My child hasn't had a bowel movement in two days and the stool was hard when it is passed.  Could he be constipated?


We consider constipation to be when child is having infrequent bowel movements, when it is painful to pass stool, and/or when there is an inability to pass stool after prolong straining.  The normal bowel frequency is highly variable.  Frequently a child will go up to 4 days without a bowel movement.


Infants (younger than 1 year of age):

Add 1 teaspoon of dark karo syrup to bottle at least twice a day may provide relief.  If your infant is breast-fed and you pump breast milk you may add dark karo syrup accordingly.  The next step if infant is older than 4 months is to add baby food with a high fiber content (cereals, peas, peaches, pears, prunes).  You can also offer two ounces of fruit juice.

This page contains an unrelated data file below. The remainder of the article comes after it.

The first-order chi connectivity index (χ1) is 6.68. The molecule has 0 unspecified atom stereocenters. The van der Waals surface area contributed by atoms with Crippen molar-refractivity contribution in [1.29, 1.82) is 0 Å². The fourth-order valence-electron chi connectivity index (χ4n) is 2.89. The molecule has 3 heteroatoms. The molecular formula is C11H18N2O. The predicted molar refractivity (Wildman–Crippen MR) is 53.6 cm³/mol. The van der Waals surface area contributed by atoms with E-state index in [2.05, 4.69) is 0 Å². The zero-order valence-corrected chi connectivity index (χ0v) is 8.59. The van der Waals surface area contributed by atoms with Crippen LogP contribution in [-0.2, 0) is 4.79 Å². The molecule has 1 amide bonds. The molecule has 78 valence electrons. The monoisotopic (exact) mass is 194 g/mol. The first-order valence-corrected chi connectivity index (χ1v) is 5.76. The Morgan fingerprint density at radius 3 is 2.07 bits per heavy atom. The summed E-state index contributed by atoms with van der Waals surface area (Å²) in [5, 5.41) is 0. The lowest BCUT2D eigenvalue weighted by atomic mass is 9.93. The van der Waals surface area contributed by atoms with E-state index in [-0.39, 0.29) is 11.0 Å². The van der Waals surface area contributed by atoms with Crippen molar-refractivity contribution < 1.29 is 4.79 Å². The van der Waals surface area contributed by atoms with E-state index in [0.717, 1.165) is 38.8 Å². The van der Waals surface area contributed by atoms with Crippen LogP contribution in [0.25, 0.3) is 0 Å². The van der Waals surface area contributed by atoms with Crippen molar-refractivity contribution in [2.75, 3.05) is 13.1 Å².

Children (older than 1 year of age):

 Encourage fruits and vegetable at least three times a day and increase water intake. Fruits that are high in fiber (prunes, peaches, pears, apples, beans, peas, broccoli) are particularly helpful.  Add a daily source of bran to the diet (bran muffins, shredded wheat, graham crackers, oatmeal, high-fiber cookies, brown rice, whole wheat bread, popcorn if child is older than 4 years old).  Moreover, a decrease in more constipating foods such as milk, ice cream, cheese, yogurt may be helpful.  If changes in diet do not seem to improve constipation, you can add 1 teaspoon clear (generic) mineral oil to fluid once a day.

*** We do NOT recommend rectal stimulation unless authorized by our office

When to Call:

  1. Newborn:  if no bowel movement in 4-5 days
  2. Infant or child:  if no bowel movement in 7 days
  3. If there is blood in the stool or tarry black stools
  4. If home care doesn't seem to be working